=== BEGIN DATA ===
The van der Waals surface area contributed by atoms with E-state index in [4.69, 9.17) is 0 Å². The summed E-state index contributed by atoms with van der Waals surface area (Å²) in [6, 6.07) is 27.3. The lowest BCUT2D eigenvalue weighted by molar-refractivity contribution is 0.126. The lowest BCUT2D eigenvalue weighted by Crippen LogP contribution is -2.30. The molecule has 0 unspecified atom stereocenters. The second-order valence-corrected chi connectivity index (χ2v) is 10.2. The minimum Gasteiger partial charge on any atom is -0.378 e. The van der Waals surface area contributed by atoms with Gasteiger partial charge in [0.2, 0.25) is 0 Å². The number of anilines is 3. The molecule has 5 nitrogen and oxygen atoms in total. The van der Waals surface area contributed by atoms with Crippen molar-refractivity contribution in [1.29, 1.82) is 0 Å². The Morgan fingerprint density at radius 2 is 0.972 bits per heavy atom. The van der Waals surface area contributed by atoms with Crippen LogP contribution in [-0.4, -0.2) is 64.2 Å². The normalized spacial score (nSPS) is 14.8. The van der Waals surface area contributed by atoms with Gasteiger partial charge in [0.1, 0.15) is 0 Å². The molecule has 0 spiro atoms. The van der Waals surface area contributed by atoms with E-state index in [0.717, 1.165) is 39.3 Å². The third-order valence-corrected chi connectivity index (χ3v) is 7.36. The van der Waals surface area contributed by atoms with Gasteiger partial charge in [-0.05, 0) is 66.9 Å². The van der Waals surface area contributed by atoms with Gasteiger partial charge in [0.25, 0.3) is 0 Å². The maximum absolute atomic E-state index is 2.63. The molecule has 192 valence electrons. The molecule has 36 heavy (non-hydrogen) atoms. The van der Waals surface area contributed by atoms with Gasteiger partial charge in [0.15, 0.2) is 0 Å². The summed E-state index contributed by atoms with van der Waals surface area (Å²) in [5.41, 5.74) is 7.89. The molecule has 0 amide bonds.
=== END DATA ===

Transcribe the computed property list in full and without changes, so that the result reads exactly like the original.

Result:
The van der Waals surface area contributed by atoms with E-state index in [4.69, 9.17) is 0 Å². The summed E-state index contributed by atoms with van der Waals surface area (Å²) in [6, 6.07) is 27.3. The lowest BCUT2D eigenvalue weighted by molar-refractivity contribution is 0.126. The lowest BCUT2D eigenvalue weighted by Crippen LogP contribution is -2.30. The molecule has 0 unspecified atom stereocenters. The second-order valence-corrected chi connectivity index (χ2v) is 10.2. The minimum Gasteiger partial charge on any atom is -0.378 e. The van der Waals surface area contributed by atoms with Gasteiger partial charge in [0.2, 0.25) is 0 Å². The number of anilines is 3. The molecule has 5 nitrogen and oxygen atoms in total. The van der Waals surface area contributed by atoms with Crippen molar-refractivity contribution in [1.29, 1.82) is 0 Å². The Morgan fingerprint density at radius 2 is 0.972 bits per heavy atom. The van der Waals surface area contributed by atoms with Crippen LogP contribution in [-0.4, -0.2) is 64.2 Å². The normalized spacial score (nSPS) is 14.8. The van der Waals surface area contributed by atoms with Gasteiger partial charge in [0.1, 0.15) is 0 Å². The molecule has 0 spiro atoms. The van der Waals surface area contributed by atoms with E-state index in [0.717, 1.165) is 39.3 Å². The third-order valence-corrected chi connectivity index (χ3v) is 7.36. The van der Waals surface area contributed by atoms with Gasteiger partial charge in [-0.05, 0) is 66.9 Å². The van der Waals surface area contributed by atoms with Gasteiger partial charge in [0.25, 0.3) is 0 Å². The maximum absolute atomic E-state index is 2.63. The molecule has 192 valence electrons. The molecule has 36 heavy (non-hydrogen) atoms. The van der Waals surface area contributed by atoms with Gasteiger partial charge in [0.15, 0.2) is 0 Å². The summed E-state index contributed by atoms with van der Waals surface area (Å²) in [5.41, 5.74) is 7.89. The molecule has 0 amide bonds.